The Inventor: Out For Blood In Silicon Valley (Gibney's similar tale from a decade later about further corporate fraudulence in the Theranos scandal. Which of course is, suddenly, highly topical given the shitload of jail-time Elizabeth Holmes is currently facing for her naughty fraudulent ways).
The Manchurian Candidate (let us, please, simply pretend that the Christ-awful, unwanted Jonathan Demme/Denzel Washington/Meryl Streep remake never happened. If we ignore it, maybe it'll just go away).
Performance (well-tasty Moog, Mick!)
Black Books (because, how can anyone not adore the 'Manny discovers his jazz hands' sequence?)
The Earth Dies Screaming
From The North favourite Qi XL (this blogger could've done without twisty-faced Bridget Christie and punchably unfunny Mark Watson on the latest episode, admittedly. But Johnny Vegas was, as usual, on terrific form).
The Rutles: All You Need Is Cash (yes, I think we can now all agree, it was definitely the trousers ...)
The Outer Limits (a current repeat run on Talking Pictures kicking-off with one of the most heart-stoppingly memorable episodes, The Architects Of Fear).
Aeriel America
The Big Short (and not just for the Margot Robbie in a bubble-bath sequence. Although, admittedly, that was an unexpectedly bonus).
Shatter (shown at some ridiculous hour of the morning by Talking Pictures. See, dear blog reader, this is what using your recording devices wisely is for. And, the discovery that there was, indeed, a reason why it was one of only a handful of post early-1950s Hammer movies that this blogger had never bothered with; because it's an indescribably cheap chock-socky movie trying to be both Shaft and Emter The Dragon simultaneously whilst featuring Peter Cushing in his least Peter Cushing-like role).
The Young Ones ('once in every life time, comes a love like this').
Foyle's War
Close Encounters Of The Third Kind
And Soon The Darkness
Moving on, swiftly, to those stories which this blogger has been fascinated by, repulsed by or bewildered by since the last From The North bloggerisationism update. There was Joss Whedon using an interview with New York magazine to deny a series of misconduct claims made against him (and, to paraphrase Mandy Rice Davies, 'well, he would, wouldn't he?'); the From The North Headline Of The Week award going to, UK's Bird Flu 'Patient Zero' Banned From Keeping Ducks For Another Year; two fans - Americans, obviously - of the actress Ana de Armas have, reportedly, sued Universal Pictures, claiming they were 'duped' into renting a film because she was in the trailer. Conor Woulfe and Peter Rosza whinged that they each paid $3.99 for the comedy Yesterday, only to discover the actress had been removed from the final cut. They are said to be seeking five million bucks compensation 'on behalf of all affected viewers.' But, mainly, on behalf of themselves.
An architect has, reportedly, applied at the High Court to change his name by deed poll to 'Kill The Police, Crime, Sentencing And Courts Bill' in protest at punitive new anti-protest legislation being debated in the House of Lords. Mind you, this is according to some Middle Class hippy Communist at the Gruniad Morning Star so it may be worthy approaching the veracity of the story with caution. Lego®™ has, allegedly, been sued by a designer over a leather jacket worn by the toy Antoni Porowski in Lego's®™ Queer Eye set. And, another headline that had to be seen to be believed, It Took Four Men & A Fire Extinguisher To Get The Tiger Off Him: The Tragedy Of Vegas Magicians Siegfried & Roy.
A villa in Rome housing the only a mural by Michelangelo Caravaggio has failed to sell at auction (mind you, the asking price was over four hundred and seventy million Euros). A theatre show inspired by Peaky Blinders is set to premiere in Birmingham. Durham University fibre-optics have, reportedly, helped the largest 3D map of the Universe. A man is claimed to have 'hijacked an online vigil' held for the murdered Ashling Murphy 'by exposing himself and appearing to masturbate live on-camera'. And, Skywatchers have been treated to a spectacular first full Moon of 2022.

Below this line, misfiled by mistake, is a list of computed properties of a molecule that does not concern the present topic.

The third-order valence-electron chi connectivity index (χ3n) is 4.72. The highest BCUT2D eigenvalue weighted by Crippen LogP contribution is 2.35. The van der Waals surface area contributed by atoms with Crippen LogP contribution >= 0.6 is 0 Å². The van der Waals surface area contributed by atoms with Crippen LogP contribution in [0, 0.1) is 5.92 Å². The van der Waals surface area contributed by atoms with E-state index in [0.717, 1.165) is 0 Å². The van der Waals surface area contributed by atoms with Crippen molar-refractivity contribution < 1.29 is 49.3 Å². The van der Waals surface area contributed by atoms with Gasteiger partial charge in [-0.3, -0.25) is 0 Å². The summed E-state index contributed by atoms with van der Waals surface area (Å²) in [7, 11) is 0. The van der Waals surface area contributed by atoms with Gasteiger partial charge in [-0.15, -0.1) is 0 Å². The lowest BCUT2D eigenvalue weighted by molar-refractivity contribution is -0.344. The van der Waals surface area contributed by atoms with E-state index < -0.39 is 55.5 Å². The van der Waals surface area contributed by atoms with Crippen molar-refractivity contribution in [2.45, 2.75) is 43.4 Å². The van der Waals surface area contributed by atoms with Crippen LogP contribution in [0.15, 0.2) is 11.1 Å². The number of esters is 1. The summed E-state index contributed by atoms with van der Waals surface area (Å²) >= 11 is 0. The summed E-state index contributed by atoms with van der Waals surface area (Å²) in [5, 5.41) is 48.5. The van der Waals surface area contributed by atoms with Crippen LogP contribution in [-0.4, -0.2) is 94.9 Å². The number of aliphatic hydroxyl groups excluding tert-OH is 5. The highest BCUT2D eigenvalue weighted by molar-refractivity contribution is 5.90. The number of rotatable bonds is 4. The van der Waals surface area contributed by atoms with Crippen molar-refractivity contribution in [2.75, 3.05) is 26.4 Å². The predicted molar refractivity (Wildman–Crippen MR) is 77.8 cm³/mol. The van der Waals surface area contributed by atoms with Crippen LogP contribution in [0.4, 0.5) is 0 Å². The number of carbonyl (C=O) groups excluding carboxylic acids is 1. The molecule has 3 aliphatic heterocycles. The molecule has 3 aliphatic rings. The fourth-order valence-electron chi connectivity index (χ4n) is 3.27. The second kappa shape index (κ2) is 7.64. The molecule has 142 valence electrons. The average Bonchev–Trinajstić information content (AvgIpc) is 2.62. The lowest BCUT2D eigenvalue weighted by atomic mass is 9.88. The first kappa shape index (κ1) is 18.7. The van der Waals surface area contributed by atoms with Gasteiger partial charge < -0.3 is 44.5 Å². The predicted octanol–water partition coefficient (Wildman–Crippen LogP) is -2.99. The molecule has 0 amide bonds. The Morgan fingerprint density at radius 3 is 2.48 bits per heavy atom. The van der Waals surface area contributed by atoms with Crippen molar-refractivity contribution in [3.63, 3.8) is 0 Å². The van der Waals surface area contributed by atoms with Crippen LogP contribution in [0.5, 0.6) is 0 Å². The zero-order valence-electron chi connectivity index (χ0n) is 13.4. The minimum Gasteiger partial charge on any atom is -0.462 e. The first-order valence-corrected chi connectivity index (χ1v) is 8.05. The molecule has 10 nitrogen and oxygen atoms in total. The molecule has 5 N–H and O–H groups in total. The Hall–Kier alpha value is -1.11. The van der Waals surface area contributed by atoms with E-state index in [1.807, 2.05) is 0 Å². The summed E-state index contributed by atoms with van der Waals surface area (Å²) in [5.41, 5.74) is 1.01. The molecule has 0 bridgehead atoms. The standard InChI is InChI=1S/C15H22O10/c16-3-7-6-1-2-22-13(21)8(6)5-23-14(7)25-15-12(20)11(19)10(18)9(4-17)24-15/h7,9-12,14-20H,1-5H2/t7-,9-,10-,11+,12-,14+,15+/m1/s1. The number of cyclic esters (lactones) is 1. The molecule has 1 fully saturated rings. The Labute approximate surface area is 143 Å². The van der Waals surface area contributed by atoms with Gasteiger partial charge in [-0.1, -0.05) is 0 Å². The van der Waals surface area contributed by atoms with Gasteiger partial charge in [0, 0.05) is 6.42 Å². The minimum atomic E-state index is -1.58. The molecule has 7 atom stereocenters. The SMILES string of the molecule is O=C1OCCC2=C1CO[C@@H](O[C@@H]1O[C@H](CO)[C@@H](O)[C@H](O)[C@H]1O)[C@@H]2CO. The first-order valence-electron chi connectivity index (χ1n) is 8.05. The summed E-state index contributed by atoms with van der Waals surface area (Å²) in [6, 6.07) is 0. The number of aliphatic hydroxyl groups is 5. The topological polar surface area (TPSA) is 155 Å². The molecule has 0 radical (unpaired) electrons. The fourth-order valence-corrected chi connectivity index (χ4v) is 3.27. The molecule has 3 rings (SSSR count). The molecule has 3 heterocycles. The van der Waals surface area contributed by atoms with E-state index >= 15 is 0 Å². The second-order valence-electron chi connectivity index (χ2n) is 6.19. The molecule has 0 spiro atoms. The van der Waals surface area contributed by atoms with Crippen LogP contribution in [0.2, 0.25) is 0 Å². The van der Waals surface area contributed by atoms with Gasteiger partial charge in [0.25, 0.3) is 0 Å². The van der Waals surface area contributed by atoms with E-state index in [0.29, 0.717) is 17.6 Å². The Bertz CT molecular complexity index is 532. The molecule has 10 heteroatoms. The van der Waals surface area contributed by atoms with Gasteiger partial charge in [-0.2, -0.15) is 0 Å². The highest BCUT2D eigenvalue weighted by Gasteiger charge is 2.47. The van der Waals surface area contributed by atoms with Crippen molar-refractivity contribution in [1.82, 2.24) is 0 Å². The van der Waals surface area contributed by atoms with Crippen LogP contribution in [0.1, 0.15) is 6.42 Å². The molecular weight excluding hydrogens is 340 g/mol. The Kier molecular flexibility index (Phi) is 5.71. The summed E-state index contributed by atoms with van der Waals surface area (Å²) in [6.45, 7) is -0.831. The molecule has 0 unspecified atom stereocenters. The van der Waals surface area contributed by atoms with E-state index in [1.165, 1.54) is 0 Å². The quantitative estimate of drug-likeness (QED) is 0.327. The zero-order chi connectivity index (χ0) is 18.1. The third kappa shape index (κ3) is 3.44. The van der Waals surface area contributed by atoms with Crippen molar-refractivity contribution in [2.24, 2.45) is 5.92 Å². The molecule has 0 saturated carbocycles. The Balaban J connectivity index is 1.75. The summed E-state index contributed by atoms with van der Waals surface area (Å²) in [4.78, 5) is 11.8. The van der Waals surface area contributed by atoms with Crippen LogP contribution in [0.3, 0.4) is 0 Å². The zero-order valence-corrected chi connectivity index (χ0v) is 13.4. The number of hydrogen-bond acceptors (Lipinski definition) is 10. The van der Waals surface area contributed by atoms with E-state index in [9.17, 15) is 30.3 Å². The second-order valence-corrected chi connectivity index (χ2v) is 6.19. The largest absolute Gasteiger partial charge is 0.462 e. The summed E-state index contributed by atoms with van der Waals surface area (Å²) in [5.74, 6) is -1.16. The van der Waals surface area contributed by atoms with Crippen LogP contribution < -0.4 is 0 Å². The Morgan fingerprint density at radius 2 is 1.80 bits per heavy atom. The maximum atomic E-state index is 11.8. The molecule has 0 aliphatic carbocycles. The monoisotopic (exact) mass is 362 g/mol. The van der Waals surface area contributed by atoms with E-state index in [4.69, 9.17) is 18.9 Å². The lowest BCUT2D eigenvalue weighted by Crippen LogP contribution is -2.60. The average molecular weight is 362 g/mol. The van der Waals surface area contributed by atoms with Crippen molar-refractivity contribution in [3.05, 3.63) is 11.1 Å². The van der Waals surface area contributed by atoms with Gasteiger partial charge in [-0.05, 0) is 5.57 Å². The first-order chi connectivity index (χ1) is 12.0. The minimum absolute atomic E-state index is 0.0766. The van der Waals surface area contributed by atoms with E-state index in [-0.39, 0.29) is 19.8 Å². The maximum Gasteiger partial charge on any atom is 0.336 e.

England boss Gareth Southgate is, reportedly, looking into the possibility of taking legal action after his name was used to promote a cryptocurrency scam. Authorities in Hong Kong have 'swooped' on a pet shop, seizing a number of hamsters to be euthanised following a Covid outbreak. Ghislaine Maxwell has requested a retrial, weeks after she was extremely convicted on sexual abuse charges (presumably because she doesn't particularly fancy spending the next sixty five years banged up in The Slammer). People owed an estimated two million smackers by English Defence League founder Stephen Yaxley-Lennon - who has prior convictions for violence, financial and immigration frauds, drug possession, and public order offences - have appointed an independent insolvency expert to try to recover their money. Desert Island Discs celebrates eighty years on the radio. And, a Dairylea cheese advert has been banned for showing girl eating upside down. Which isn't a good thing, apparently. Who knew?
There's also the sad news of the death of Hardy Krüger. And Meat Loaf. Trains (or, more accurately, those who run and operate them) have, reportedly, been 'told to get rid of torrent of Tannoy spam' (and not before time, either). The Gardaí have launched an investigation after two men carried a dead body into an Irish post office in an apparent attempt to claim his pension. And, the rather bizarre story of the chief executive of the UK's largest cat protection charity stepping down after a blazing public row over the welfare of eighteen cats being kept in his colleague's three-bedroom house.
Kiribati has gone into its first lockdown after over thirty passengers on the first international flight in ten months tested positive for Covid (hopefully From The North's lone occasional dear blog reader from the paradise Pacific island is unaffected by this). A search is reportedly underway for a number of monkeys missing after a freeway crash in Pennsylvania. Glasgow has been transformed into a dark, wintry Gotham City as filming takes place for the upcoming Batgirl movie. Extremely former president Mister Rump's legal troubles haven't simply gone away. The government has - to the satisfaction of millions - suffered a series of embarrassing defeats in The House Of Lords over its plans to clamp down on noisy protesters (and, anyone else they don't like). And, a Conservative backbencher who has accused Downing Street of trying to 'blackmail' MPs seeking to oust Bashing Boris Johnson is to meet The Fuzz to discuss his allegations. Because, seemingly, they're far too cowardly and arse-licking to investigate claims of criminality by those in power unless poked with a stick. Hard.